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Thursday, June 17, 2010

Altitude performance implications

Altitude: From great to good, and the impact on the game

Yesterday I did a post on altitude and the potential impact it might have on performance at the 2010 Football World Cup.  What I didn't do in that altitude post is discuss how the altitude might affect performance - the application of the physiology.  And so here is a follow-up to share some thoughts on whether the altitude will affect what you see during this tournament.

A big question mark: Research in short supply

The first point is that research on this is in short supply, so the best we can do is to apply physiological principles, and then infer their effect.  Quite why the research hasn't been done is difficult to explain, but mostly, I suspect it's because there is not really a huge need.  As I said yesterday, how often do elite sports events face this particular problem?  In the USA, teams going to Denver have to face it, but that happens once or twice a year in NFL, maybe half a dozen (out of 72) time in the NBA.  In South American football, altitude is an issue, but again, the frequency of games is so low that I think it's been overlooked.  So suddenly, the world arrives in South Africa, and there are great big question marks.

Physiological effects

But here are my thoughts around what would happen in a match:
  • Distance covered per player per match would be reduced.  This would be due to two things: One is the decrease in the overall intensity of the game, because players would adjust their "pacing strategy" to conserve energy.  Pacing in a team sport is complex, but I've no doubt it exists.  Technology will one day provide ways to study it very effectively.  The second reason for a drop is that I suspect that the game will slow down more than normal at altitude, as a result of increased levels of fatigue.  Which brings me to the second theory:
  • Matches will fail to "ignite" in the second half, remaining low tempo.  The drop-off in running distances (at various intensities - jogging, medium, high and sprint) will be greater between first and second halves.  So if matches fail to "come alive" in the second half, and games seem to be meandering along at a low tempo, this may explain part of the reason
  • Reduced number of sprints attempted per match.  This is related to the pacing issue, but also, players will not recover between sprints.  As we saw in the graph yesterday, if the rest period between sprints is increased, then the effects of altitude are negated.  Shorter rests means worse performance per sprint.  Therefore, at altitude, players will maximize recovery and sprint less, so that the performance per sprint will be maintained.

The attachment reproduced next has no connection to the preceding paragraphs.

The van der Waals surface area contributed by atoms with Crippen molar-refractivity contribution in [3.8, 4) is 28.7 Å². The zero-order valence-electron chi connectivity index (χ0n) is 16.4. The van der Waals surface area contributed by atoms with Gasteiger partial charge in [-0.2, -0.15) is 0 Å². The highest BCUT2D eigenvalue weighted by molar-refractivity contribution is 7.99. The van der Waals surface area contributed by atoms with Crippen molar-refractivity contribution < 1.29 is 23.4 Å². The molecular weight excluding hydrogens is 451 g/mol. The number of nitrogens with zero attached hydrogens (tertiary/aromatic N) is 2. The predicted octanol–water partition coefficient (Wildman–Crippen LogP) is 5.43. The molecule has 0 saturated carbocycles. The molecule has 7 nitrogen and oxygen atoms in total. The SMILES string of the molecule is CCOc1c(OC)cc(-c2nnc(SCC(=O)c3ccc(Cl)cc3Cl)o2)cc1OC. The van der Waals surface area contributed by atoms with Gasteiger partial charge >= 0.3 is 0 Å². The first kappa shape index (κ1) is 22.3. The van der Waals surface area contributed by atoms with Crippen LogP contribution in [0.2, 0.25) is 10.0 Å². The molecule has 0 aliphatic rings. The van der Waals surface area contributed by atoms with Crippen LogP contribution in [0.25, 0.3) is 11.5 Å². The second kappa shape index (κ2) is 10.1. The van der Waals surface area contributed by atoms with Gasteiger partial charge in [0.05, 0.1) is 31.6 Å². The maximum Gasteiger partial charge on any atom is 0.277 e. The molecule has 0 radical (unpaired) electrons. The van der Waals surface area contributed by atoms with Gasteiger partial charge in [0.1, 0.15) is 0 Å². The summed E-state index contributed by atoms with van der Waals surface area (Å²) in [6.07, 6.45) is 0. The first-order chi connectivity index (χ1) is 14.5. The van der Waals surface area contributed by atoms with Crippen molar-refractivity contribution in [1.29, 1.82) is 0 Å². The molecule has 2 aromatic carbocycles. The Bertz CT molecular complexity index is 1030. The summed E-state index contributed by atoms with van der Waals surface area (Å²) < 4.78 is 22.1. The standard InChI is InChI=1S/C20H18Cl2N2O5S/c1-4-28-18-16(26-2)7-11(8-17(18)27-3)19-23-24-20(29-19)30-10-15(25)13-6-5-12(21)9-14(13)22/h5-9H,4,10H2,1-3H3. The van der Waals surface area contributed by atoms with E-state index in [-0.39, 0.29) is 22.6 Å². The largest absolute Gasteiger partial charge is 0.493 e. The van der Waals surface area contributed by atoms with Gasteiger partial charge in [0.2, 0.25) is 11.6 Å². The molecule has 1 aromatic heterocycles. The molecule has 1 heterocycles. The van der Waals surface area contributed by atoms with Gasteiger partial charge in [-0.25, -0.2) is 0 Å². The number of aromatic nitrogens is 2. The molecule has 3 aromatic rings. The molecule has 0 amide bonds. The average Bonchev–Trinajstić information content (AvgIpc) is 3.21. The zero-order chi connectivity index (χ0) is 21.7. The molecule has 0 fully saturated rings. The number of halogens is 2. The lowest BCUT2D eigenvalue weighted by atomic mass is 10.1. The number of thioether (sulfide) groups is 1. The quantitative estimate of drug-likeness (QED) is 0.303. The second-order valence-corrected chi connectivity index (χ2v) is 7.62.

• A drop in the number of sprints means a reduction in the distance covered at high speeds - you may recall that on average, players run 2.4km at high speed, and about 600m at sprint speeds.  This would fall at altitude, primarily because fewer sprints would be attempted
  • Tactical changes would also occur - because the ball flies faster at altitude, it will be more difficult to control, both for outfielders and goalkeepers.  Therefore, ball control skills will be affected
  • Players will shoot more from long distances - this is actually not a hypothesis, it has already been shown that at altitude, players tend to take more shots from further away.  Is this coaching?  I doubt it.  I think players figure out very quickly that they can't control the ball, and deduce that their chances are increased from further out
So now, let's go back to that really interesting study by Mohr that I looked at the other day.  To refresh your memory, below is a graph that compares "great" players at a high level of competition to "good" players at a level lower (see the post for definitions).  What it shows is that the high level players (blue bars) do less jogging, but more high intensity and sprint running than lower level players (orange).  Great players also sprint more, and cover 28% and 43% more distance at high speeds and sprint speeds, respectively.

Altitude - going from "great" to "good"

Now, let's look at altitude.  For the purposes of illustrating the concept, assume that in the graph above, the blue bars now represent elite players at SEA-LEVEL, while the orange bars represent the elite players at ALTITUDE.  If the above bullet list of hypotheses was accurate, then the overall impact of altitude on the tournament you're watching would be to cause a drop in high intensity running, efforts made and distances covered.  This might be best be summed up as:
Altitude turns "great" players into "good" players because it changes their activity profile in more or less the same direction as we see when comparing the highest level of football to a level below it.
Because the impact is the same for both teams (notwithstanding that a few teams have not based themselves at altitude), the overall "dynamic" of the game would not change too much.  Which is why it's unlikely to be decisive, as mentioned yesterday.
Of course, this is just a theory.  It requires proof.  And proving this is enormously complex.  Even analysing matches at the World Cup probably doesn't do it, because there are "only" 64 matches, and perhaps 40 of them are at altitude.  This is not a large enough sample, because there are too many other factors that impact on the game and the activity of players in it.

For example, take the France v Uruguay match, which was played in Cape Town.  In that match, France covered 101.5km, an average of 9,228m per player.  Uruguay were even lower - 9,201m per player.  Compare this to South Africa's match against Mexico.  This match, at altitude in Johannesburg, saw Mexico covering 10,562m per player, and South Africa 10,805m per player.  A huge difference - about 1.5km PER PLAYER.

So now we see how a match at sea-level can have reduced running, a match at altitude increased distances.  This is simply because of the way the teams played - France v Uruguay was a conservative, tight match, much in the middle of the field.  SA v Mexico was, well, frantic. End to end, a lot of movement, a lot of space, and that probably has nothing to do with altitude.

So the point is that a football match is the result of so many factors, that isolating the impact of altitude is nearly impossible.  Of course, this doesn't mean I'm not going to try, and we (UCT) are going to look hard at this question and see what can be found in the data on the 2010 World Cup.